A researcher who has spent four years calculating the calorie burn that juice, soda and other "treats" would entail believes people would make better food choices if they knew the truth: If you drink a soda, then you'd need to run for 50 minutes to burn the calories off.
The result of efforts to link nutrition and exercise data by Sara Bleich, associate professor at Johns Hopkins Bloomberg School of Public Health, is outlined in the American Journal of Public Health, along with findings on how well the idea works. She thinks it makes sense.
"Some would say that's a joyless, infantilizing idea," writes James Hamblin for The Atlantic. "The implication that people can't understand calorie counts is unduly cynical.
Have a Coke and a smile, not a Coke and a guilt-wail. Others would protest on grounds that it's impossible to make this kind of exercise requirement universal to people of all ages, body sizes and levels of fitness. Everyone burns calories at different rates."
For the study, researchers put signs next to soda and juice in neighborhood stores in Baltimore that read, "Did you know that working off a bottle of soda or fruit juice takes about 50 minutes of running?" There were similar signs about juice and what it would require to burn calories. The researchers noted that juice and soda sales dropped and many who did buy purchased smaller sizes.
According to WebMD, "The researchers observed nearly 3,100 drink purchases at the stores by teens between the ages of 12 to 19 years. They interviewed 25 percent of the youngsters. Of the 35 percent of teens who said they saw the signs, 59 percent said they believed the information on the signs and 40 percent said they changed their purchases as a result."
In the study abstract, Bleich and colleagues concluded that "providing caloric information was associated with purchasing a smaller sugar-sweetened beverage, switching to a beverage with no calories, or opting to not purchase a beverage; there was a persistent effect on reducing SSB purchases after signs were removed."
"This is a very low-cost way to get children old enough to make their own purchases to drink fewer sugar-sweetened beverages, and they appear to be effective even after (the signs) are removed," Bleich told Robert Preidt, a WebMD HealthDay reporter.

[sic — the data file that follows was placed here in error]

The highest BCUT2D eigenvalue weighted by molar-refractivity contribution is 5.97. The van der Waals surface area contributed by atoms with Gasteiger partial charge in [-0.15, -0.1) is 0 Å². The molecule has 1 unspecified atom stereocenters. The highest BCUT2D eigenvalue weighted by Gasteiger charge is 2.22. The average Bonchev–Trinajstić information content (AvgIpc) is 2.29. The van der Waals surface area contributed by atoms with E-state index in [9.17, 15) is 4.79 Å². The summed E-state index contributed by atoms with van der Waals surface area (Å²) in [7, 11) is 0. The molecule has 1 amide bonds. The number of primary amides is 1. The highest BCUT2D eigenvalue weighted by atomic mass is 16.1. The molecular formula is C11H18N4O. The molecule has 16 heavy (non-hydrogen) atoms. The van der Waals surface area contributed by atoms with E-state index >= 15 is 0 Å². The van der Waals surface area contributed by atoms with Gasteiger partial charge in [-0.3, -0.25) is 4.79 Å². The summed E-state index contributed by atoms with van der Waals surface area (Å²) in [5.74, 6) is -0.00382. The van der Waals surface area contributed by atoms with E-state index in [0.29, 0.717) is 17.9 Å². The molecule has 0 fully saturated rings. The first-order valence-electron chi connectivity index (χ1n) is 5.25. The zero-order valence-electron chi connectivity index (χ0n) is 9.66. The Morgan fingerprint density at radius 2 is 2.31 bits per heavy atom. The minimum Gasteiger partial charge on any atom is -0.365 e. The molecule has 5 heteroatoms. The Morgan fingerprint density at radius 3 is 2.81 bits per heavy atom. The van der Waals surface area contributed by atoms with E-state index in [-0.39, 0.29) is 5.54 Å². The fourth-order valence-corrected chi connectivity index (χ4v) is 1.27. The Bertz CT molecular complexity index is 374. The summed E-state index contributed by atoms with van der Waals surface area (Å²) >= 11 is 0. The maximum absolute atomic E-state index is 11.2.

Many health experts say Americans really don't understand the relationship between food choices and calories and what that means in terms of weight gain without exercising to work it off.
"That concern is the impetus for a growing movement to make nutrition information as simple and practical as possible. Some have proposed a three-tiered stoplight system, where healthy foods are labeled with a green light (Go!), and junk bears a damning red. Yellow is ... everything else. Others have proposed an even simpler thumbs-up, thumbs-down dichotomy," Hamblin wrote.
NPR's Allison Aubrey wrote that "when (Bleich) started the research project, she drove through the Baltimore neighborhoods where the study was to be carried out.
These neighborhoods are 'low-income, heavy drug use,' Bleich says. (There are) all sorts of social disadvantages.' And she recalls thinking, 'Who the heck is going to care how many calories are in the sodas that they're drinking?'
"But, now that she's documented that the signs do make a difference, she says she's very encouraged."
Her college's Facebook page includes an interview with Bleich on how to link nutrition and exercise information in ways that move the needle on the scale.
Others have considered calorie information important. As the U.S. Department of Agriculture noted in September, "The 2010 Patient Protection and Affordable Care Act includes provisions requiring all chain restaurants with 20 or more locations to provide calorie information on menus. Information on other nutrients — fat, saturated fat, cholesterol, sodium, total carbohydrates, sugars, fiber and total protein — would have to be available in written format on request. The U.S. Food and Drug Administration is finalizing regulations to implement these provisions of the law."
Agriculture's own research, unrelated to Bleich's efforts, concluded that having correct nutrition and calorie information would change the behavior of at least some consumers.
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